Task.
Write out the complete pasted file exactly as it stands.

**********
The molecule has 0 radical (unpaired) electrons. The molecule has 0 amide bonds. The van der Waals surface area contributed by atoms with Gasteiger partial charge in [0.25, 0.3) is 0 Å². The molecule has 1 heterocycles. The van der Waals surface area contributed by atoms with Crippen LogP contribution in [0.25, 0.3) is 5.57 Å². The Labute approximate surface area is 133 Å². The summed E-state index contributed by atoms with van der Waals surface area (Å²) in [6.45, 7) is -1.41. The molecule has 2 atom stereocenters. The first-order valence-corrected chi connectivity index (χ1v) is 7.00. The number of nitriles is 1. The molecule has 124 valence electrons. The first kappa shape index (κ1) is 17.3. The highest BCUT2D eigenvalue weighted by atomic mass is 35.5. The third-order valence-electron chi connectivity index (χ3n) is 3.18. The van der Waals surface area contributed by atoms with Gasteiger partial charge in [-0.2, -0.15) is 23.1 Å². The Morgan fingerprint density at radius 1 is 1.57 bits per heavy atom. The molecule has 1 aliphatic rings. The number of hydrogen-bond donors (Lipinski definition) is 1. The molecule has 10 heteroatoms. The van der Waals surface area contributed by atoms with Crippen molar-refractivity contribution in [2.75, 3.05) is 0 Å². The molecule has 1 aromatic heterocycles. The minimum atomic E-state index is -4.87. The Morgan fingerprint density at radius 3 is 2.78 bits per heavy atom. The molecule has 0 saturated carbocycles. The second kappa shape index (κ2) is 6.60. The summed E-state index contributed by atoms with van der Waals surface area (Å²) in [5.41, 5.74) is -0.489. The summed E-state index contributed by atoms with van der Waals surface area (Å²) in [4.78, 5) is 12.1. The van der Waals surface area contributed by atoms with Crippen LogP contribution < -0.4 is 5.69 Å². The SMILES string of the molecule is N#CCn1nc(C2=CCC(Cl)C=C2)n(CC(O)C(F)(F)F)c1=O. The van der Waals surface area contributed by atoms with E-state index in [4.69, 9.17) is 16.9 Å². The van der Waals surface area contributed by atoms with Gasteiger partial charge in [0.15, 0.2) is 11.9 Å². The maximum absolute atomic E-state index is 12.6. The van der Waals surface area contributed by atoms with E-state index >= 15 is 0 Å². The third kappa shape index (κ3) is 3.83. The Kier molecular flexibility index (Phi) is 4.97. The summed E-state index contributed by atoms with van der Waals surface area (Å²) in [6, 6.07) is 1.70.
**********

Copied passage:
The molecule has 0 radical (unpaired) electrons. The molecule has 0 amide bonds. The van der Waals surface area contributed by atoms with Gasteiger partial charge in [0.25, 0.3) is 0 Å². The molecule has 1 heterocycles. The van der Waals surface area contributed by atoms with Crippen LogP contribution in [0.25, 0.3) is 5.57 Å². The Labute approximate surface area is 133 Å². The summed E-state index contributed by atoms with van der Waals surface area (Å²) in [6.45, 7) is -1.41. The molecule has 2 atom stereocenters. The first-order valence-corrected chi connectivity index (χ1v) is 7.00. The number of nitriles is 1. The molecule has 124 valence electrons. The first kappa shape index (κ1) is 17.3. The highest BCUT2D eigenvalue weighted by atomic mass is 35.5. The third-order valence-electron chi connectivity index (χ3n) is 3.18. The van der Waals surface area contributed by atoms with Gasteiger partial charge in [-0.2, -0.15) is 23.1 Å². The Morgan fingerprint density at radius 1 is 1.57 bits per heavy atom. The molecule has 1 aliphatic rings. The number of hydrogen-bond donors (Lipinski definition) is 1. The molecule has 10 heteroatoms. The van der Waals surface area contributed by atoms with Crippen molar-refractivity contribution in [2.75, 3.05) is 0 Å². The molecule has 1 aromatic heterocycles. The minimum atomic E-state index is -4.87. The Morgan fingerprint density at radius 3 is 2.78 bits per heavy atom. The molecule has 0 saturated carbocycles. The second kappa shape index (κ2) is 6.60. The summed E-state index contributed by atoms with van der Waals surface area (Å²) in [5.41, 5.74) is -0.489. The summed E-state index contributed by atoms with van der Waals surface area (Å²) in [4.78, 5) is 12.1. The van der Waals surface area contributed by atoms with Crippen LogP contribution < -0.4 is 5.69 Å². The SMILES string of the molecule is N#CCn1nc(C2=CCC(Cl)C=C2)n(CC(O)C(F)(F)F)c1=O. The van der Waals surface area contributed by atoms with E-state index in [4.69, 9.17) is 16.9 Å². The van der Waals surface area contributed by atoms with Gasteiger partial charge in [0.15, 0.2) is 11.9 Å². The maximum absolute atomic E-state index is 12.6. The van der Waals surface area contributed by atoms with E-state index >= 15 is 0 Å². The third kappa shape index (κ3) is 3.83. The Kier molecular flexibility index (Phi) is 4.97. The summed E-state index contributed by atoms with van der Waals surface area (Å²) in [6, 6.07) is 1.70.